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AAP Updates Car Seat Regulations

October 11th, 2018

The American Academy of Pediatrics (AAP) recently released an updated policy regarding car seat safety. This updated recommendation states that children should remain rear-facing as long as possible, not just until their second birthday. As car seats evolve, we are seeing overall higher weight limits in all positions. Many, not all, rear-facing seats have weight limits of 40 pounds or more.  This means that most children can remain rear-facing until well past their second birthday. When a child is placed in a rear-facing position in the car, the head, neck and spine are all supported by the hard shell of the car seat, protecting the most vulnerable body parts.  Rear-facing allows the car seat to absorb most of the crash forces that can result during a car accident. Parents will often complain that their child’s legs are getting too long or that they are kicking the seat back. In the end, a leg injury is most likely easier to fix than a head or neck injury.

Things to consider when deciding on car seat selection and placement:

  • Always read the car seat instruction manual thoroughly – this will give you all the important information regarding car seat weight and height limits in both the forward facing and rear facing positions.  Keep your child in either rear facing or forward facing with the 5-point harness until the reach the upper weight limits for that position.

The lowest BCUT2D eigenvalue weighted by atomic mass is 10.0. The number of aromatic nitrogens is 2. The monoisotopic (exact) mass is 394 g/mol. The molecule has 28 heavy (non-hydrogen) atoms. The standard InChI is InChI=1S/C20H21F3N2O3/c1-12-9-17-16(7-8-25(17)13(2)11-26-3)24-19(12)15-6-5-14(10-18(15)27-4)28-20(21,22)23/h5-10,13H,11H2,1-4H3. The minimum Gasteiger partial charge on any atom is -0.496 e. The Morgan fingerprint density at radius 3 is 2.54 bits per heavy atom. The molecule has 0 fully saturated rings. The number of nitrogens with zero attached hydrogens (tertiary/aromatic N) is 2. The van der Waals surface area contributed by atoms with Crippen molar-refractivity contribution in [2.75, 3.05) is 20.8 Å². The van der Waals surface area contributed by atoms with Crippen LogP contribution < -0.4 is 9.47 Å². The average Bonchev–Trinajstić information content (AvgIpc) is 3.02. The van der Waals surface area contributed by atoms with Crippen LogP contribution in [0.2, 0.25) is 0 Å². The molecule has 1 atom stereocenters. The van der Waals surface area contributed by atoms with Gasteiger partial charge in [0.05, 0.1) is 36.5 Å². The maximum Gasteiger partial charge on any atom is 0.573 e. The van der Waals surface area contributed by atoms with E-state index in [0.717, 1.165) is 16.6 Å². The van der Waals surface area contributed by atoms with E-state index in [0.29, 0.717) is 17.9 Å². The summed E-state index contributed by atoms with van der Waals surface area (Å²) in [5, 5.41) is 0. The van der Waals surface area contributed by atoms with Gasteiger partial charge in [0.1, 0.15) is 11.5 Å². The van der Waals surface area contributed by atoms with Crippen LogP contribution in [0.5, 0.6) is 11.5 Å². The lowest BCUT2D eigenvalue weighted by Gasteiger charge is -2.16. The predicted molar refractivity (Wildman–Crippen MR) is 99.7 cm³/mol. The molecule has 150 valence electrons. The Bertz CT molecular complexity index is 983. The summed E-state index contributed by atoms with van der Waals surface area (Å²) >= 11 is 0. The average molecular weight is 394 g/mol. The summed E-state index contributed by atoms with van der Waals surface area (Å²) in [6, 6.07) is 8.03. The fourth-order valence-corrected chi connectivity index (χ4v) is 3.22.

• Don’t be eager to transition to the next “step.”  As you transition from rear facing to forward facing, the level of protection provided by the car seat decreases.  The same is true when going from a 5-point harness to just using a shoulder lap belt.  Keep your child in the 5-point harness until they reach the weight limit for the harness.
  • It is also important to know what the LATCH (Lower Anchor and Tethers for Children) weight limit is for both your car seat and your vehicle.  Use the lowest weight of the two.  Once this weight limit has been reached, the car seat should be installed using the safety belt.

To learn more about car seat safety or to consult one of our certified car seat technicians, please contact the Good Sam Outpatient Rehabilitation Facility at 631-376-4109. 

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